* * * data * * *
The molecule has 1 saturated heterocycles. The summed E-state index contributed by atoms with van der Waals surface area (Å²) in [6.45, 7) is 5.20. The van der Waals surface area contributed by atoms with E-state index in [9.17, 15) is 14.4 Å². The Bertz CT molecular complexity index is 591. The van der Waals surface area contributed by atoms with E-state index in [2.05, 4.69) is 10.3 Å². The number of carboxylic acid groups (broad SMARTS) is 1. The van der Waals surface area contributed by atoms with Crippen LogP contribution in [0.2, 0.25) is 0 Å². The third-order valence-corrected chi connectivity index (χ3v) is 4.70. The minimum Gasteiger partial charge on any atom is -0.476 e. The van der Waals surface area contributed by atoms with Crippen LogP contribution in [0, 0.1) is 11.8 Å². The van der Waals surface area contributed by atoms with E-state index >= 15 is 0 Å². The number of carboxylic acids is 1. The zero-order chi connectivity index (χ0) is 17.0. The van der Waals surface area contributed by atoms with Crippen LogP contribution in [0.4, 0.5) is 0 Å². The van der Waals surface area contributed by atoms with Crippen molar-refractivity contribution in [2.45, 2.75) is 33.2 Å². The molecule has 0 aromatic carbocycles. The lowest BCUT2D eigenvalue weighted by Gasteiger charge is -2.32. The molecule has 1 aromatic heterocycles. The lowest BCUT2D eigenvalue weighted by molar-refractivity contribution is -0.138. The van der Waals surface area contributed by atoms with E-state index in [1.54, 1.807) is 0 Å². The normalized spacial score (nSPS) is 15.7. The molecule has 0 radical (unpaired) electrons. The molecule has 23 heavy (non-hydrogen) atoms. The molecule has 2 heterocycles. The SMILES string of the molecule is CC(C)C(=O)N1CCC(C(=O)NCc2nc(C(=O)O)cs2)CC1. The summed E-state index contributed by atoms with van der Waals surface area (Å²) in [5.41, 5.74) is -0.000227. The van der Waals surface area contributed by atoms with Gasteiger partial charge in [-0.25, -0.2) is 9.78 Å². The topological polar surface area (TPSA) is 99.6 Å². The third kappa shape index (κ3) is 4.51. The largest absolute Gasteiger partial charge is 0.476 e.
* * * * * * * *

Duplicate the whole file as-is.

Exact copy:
The molecule has 1 saturated heterocycles. The summed E-state index contributed by atoms with van der Waals surface area (Å²) in [6.45, 7) is 5.20. The van der Waals surface area contributed by atoms with E-state index in [9.17, 15) is 14.4 Å². The Bertz CT molecular complexity index is 591. The van der Waals surface area contributed by atoms with E-state index in [2.05, 4.69) is 10.3 Å². The number of carboxylic acid groups (broad SMARTS) is 1. The van der Waals surface area contributed by atoms with Crippen LogP contribution in [0.2, 0.25) is 0 Å². The third-order valence-corrected chi connectivity index (χ3v) is 4.70. The minimum Gasteiger partial charge on any atom is -0.476 e. The van der Waals surface area contributed by atoms with Crippen LogP contribution in [0, 0.1) is 11.8 Å². The van der Waals surface area contributed by atoms with E-state index >= 15 is 0 Å². The number of carboxylic acids is 1. The zero-order chi connectivity index (χ0) is 17.0. The van der Waals surface area contributed by atoms with Crippen LogP contribution in [0.4, 0.5) is 0 Å². The van der Waals surface area contributed by atoms with Crippen molar-refractivity contribution in [2.45, 2.75) is 33.2 Å². The molecule has 0 aromatic carbocycles. The lowest BCUT2D eigenvalue weighted by Gasteiger charge is -2.32. The molecule has 1 aromatic heterocycles. The lowest BCUT2D eigenvalue weighted by molar-refractivity contribution is -0.138. The van der Waals surface area contributed by atoms with E-state index in [1.54, 1.807) is 0 Å². The normalized spacial score (nSPS) is 15.7. The molecule has 0 radical (unpaired) electrons. The molecule has 23 heavy (non-hydrogen) atoms. The molecule has 2 heterocycles. The SMILES string of the molecule is CC(C)C(=O)N1CCC(C(=O)NCc2nc(C(=O)O)cs2)CC1. The summed E-state index contributed by atoms with van der Waals surface area (Å²) in [5.41, 5.74) is -0.000227. The van der Waals surface area contributed by atoms with Gasteiger partial charge in [-0.25, -0.2) is 9.78 Å². The topological polar surface area (TPSA) is 99.6 Å². The third kappa shape index (κ3) is 4.51. The largest absolute Gasteiger partial charge is 0.476 e.